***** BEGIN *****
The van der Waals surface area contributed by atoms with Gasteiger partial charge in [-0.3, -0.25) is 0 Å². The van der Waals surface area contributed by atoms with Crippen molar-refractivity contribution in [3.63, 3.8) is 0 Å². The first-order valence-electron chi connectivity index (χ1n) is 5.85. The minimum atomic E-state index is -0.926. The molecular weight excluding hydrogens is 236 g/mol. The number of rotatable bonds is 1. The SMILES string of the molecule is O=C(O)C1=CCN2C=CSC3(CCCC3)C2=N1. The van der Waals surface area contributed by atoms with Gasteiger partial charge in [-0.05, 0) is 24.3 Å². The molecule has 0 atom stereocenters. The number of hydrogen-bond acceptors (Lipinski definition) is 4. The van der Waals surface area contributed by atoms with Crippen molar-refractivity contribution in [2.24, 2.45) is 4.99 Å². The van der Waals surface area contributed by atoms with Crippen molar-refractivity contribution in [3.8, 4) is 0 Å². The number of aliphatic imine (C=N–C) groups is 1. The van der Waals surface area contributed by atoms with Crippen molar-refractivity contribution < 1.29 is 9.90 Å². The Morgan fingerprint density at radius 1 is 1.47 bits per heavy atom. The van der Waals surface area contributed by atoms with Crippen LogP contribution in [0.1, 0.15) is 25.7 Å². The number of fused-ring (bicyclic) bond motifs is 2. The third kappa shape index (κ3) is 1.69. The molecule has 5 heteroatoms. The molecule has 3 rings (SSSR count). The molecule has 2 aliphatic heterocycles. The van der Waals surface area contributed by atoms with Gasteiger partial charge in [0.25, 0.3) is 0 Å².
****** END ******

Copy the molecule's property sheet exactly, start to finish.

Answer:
The van der Waals surface area contributed by atoms with Gasteiger partial charge in [-0.3, -0.25) is 0 Å². The van der Waals surface area contributed by atoms with Crippen molar-refractivity contribution in [3.63, 3.8) is 0 Å². The first-order valence-electron chi connectivity index (χ1n) is 5.85. The minimum atomic E-state index is -0.926. The molecular weight excluding hydrogens is 236 g/mol. The number of rotatable bonds is 1. The SMILES string of the molecule is O=C(O)C1=CCN2C=CSC3(CCCC3)C2=N1. The van der Waals surface area contributed by atoms with Gasteiger partial charge in [-0.05, 0) is 24.3 Å². The molecule has 0 atom stereocenters. The number of hydrogen-bond acceptors (Lipinski definition) is 4. The van der Waals surface area contributed by atoms with Crippen molar-refractivity contribution in [2.24, 2.45) is 4.99 Å². The van der Waals surface area contributed by atoms with Crippen molar-refractivity contribution in [3.8, 4) is 0 Å². The number of aliphatic imine (C=N–C) groups is 1. The van der Waals surface area contributed by atoms with Crippen molar-refractivity contribution < 1.29 is 9.90 Å². The Morgan fingerprint density at radius 1 is 1.47 bits per heavy atom. The van der Waals surface area contributed by atoms with Crippen LogP contribution in [0.1, 0.15) is 25.7 Å². The number of fused-ring (bicyclic) bond motifs is 2. The third kappa shape index (κ3) is 1.69. The molecule has 5 heteroatoms. The molecule has 3 rings (SSSR count). The molecule has 2 aliphatic heterocycles. The van der Waals surface area contributed by atoms with Gasteiger partial charge in [0.25, 0.3) is 0 Å².